When you work with a wide array of people, you’re bound to oftentimes get paired with some patients that say the darnedest things. And, frankly, sometimes they say things we definitely do not want to be hearing. Ugh.
But alas, we are professionals and can’t cover our ears and say “la,la,la. I don’t hearrrrrr you…” when these episodes of patient word vomit occur. These are the things that we do NOT want to hear coming from our patients.
“This is TOO EASY.”
Patients should realize that some exercises will be simple while other ones will be more challenging. Okay, I get where a lot of people are coming from when they say this. When you think about exercise you think that if you’re going to get stronger, it’s got to be difficult? Well, actually, no. You need to mix strength-adding exercises with simple movement performance so that you can get used to those movements in everyday living. Listen to your PT. We know what exercises will benefit you!
“Do you think I should take this medication my doctor prescribed?”
Woah, woah, woah. Why do you think you need to ask your physical therapist if you should take a medication that your physician has recommended? It is NOT the job of a physical therapist to give advice about prescriptions. All a physical therapist CAN do is try to lend some general advice about how your medicine might affect your rehabilitation process. Other than that, don’t ask us if we should take it. Your doctor didn’t prescribe that for the fun of it. But, if you are unsure about it, ask a physician.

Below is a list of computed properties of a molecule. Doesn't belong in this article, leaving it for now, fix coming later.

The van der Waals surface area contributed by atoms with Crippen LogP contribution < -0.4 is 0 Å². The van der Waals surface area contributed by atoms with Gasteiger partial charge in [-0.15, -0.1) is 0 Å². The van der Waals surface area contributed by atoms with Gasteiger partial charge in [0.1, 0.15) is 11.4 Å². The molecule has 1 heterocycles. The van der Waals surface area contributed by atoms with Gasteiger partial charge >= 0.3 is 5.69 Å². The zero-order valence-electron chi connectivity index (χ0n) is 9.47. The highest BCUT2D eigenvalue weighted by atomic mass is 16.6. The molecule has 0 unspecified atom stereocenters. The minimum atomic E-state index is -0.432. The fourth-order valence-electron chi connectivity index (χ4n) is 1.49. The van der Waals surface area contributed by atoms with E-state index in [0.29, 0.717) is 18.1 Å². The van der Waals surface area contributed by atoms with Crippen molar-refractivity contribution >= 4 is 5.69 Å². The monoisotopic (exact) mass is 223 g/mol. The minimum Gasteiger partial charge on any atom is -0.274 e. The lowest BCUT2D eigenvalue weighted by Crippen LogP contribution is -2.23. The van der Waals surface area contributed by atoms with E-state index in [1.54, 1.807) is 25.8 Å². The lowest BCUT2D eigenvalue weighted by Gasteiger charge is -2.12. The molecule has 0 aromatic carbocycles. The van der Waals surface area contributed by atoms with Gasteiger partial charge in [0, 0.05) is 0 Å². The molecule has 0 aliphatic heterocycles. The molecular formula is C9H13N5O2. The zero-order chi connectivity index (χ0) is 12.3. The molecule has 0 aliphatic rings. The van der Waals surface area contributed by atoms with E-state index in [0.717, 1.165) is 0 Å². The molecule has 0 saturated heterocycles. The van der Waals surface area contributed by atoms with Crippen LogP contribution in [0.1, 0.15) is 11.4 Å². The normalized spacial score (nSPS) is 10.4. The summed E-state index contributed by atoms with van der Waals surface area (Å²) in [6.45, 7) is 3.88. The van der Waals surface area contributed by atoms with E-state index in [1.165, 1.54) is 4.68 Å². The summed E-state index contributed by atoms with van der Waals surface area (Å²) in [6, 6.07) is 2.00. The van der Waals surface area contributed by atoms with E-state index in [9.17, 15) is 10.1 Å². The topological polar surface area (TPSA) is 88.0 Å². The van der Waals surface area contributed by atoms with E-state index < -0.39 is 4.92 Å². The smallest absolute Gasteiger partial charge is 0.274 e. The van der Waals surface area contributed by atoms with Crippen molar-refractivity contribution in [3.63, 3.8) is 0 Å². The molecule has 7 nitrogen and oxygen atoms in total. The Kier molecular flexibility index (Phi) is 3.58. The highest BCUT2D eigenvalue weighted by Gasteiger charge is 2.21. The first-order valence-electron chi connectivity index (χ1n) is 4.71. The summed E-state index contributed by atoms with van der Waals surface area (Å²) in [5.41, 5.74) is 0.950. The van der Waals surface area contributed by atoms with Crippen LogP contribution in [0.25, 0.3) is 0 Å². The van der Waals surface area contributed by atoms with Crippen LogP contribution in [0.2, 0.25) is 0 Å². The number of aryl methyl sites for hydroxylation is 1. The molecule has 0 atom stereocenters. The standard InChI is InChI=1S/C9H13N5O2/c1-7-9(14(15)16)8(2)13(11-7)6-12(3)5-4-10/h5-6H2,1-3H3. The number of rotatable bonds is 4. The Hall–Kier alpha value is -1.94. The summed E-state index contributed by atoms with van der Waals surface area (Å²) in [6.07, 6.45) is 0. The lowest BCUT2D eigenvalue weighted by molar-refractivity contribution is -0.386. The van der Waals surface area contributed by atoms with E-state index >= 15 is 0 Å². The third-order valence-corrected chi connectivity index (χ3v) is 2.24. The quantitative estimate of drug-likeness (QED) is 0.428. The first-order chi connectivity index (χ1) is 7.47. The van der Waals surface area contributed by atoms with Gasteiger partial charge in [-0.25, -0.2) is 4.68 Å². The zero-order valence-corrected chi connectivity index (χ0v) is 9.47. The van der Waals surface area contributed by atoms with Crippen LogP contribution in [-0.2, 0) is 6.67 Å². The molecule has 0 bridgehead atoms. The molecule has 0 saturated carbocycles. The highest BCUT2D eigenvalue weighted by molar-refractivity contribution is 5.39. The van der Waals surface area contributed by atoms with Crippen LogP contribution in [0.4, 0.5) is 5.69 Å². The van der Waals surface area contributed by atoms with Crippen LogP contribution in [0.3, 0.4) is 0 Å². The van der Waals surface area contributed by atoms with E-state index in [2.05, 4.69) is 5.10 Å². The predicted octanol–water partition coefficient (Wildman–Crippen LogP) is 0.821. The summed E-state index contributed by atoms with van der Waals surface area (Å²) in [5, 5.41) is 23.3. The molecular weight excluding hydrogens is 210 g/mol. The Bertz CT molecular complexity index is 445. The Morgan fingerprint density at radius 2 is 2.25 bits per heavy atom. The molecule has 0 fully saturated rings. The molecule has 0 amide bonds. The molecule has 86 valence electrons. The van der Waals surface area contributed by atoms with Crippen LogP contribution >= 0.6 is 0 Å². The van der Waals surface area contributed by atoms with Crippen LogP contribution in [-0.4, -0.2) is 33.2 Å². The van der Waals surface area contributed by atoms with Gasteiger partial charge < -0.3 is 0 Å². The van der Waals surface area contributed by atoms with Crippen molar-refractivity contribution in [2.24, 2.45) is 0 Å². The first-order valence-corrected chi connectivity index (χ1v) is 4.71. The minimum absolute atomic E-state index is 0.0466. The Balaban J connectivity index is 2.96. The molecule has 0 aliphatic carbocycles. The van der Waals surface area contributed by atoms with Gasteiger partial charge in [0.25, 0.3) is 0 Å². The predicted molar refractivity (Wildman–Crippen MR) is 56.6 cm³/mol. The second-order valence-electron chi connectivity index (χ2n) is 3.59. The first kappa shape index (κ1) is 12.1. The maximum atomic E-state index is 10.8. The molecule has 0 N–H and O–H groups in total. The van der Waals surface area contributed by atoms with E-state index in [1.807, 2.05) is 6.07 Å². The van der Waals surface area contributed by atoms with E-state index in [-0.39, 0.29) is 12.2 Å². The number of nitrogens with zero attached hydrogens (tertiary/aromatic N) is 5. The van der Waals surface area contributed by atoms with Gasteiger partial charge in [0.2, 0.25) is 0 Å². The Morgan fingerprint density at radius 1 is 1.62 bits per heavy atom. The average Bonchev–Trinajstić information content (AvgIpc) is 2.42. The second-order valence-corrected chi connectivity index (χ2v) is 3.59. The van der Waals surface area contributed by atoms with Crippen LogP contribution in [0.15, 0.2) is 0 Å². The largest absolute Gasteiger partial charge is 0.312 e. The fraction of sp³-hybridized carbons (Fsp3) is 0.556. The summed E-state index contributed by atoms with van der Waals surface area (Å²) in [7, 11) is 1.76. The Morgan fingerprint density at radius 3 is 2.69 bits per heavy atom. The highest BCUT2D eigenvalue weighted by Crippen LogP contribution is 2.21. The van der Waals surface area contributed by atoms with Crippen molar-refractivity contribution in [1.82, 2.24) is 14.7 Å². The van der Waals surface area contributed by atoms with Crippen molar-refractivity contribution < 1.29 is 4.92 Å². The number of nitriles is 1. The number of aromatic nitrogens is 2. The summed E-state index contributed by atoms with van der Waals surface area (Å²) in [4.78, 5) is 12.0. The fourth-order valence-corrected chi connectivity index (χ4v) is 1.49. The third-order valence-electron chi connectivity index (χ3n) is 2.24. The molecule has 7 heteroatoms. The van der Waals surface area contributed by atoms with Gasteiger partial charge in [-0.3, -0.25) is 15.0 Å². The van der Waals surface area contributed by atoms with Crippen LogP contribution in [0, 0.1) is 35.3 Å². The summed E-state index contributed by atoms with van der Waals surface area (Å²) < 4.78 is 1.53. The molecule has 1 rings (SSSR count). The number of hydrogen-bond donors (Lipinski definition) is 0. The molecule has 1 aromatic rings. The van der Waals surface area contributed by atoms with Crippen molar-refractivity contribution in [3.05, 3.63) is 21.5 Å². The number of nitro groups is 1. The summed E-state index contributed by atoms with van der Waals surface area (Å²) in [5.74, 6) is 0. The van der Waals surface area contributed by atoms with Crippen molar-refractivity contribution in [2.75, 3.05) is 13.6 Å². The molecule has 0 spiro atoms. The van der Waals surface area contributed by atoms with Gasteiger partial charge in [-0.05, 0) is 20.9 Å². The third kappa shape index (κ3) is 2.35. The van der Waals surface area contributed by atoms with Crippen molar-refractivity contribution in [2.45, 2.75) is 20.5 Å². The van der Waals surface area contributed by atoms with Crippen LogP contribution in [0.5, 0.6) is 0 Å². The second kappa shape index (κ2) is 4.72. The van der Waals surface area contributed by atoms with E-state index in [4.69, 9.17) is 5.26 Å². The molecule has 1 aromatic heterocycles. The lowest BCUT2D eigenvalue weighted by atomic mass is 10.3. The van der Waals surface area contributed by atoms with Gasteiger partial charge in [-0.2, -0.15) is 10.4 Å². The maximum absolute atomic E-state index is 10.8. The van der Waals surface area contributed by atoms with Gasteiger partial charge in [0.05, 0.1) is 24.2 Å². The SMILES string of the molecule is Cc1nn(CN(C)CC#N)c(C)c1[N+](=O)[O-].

“You have such an easy job!”
Although from a bystander’s perspective it may appear that a physical therapist is just ordering their patients around or just watching you as you complete your exercises. But, we actually are busy working hard to evaluate the way we care for you as well as working out the best course of action. Additionally, we work hard to keep our patients motivated. And, depending on what kind of setting a PT is working in, there may be some seriously heavy lifting going on. Moving patients from chairs to bed and vice versa take a lot out of someone, even if they’re in good physical condition.
“On a Scale from 1-10, my pain is 11.”
If your pain is genuinely at an 11 out of 10, then maybe you should be riding off to the hospital and not sitting with a physical therapists. We can’t help you feel better until we know just what you’re feeling. Be honest with your PT. We only want to help!
“Do I get my rubdown soon?”
Who doesn’t love a good massage at the spa? And, there can be a lot of pain and mobility improvement that can occur from using massage on orthopedic conditions at the PT clinic. But the word “rubdown” drives a shiver down my spine. Such a gross and vulgar phrasing.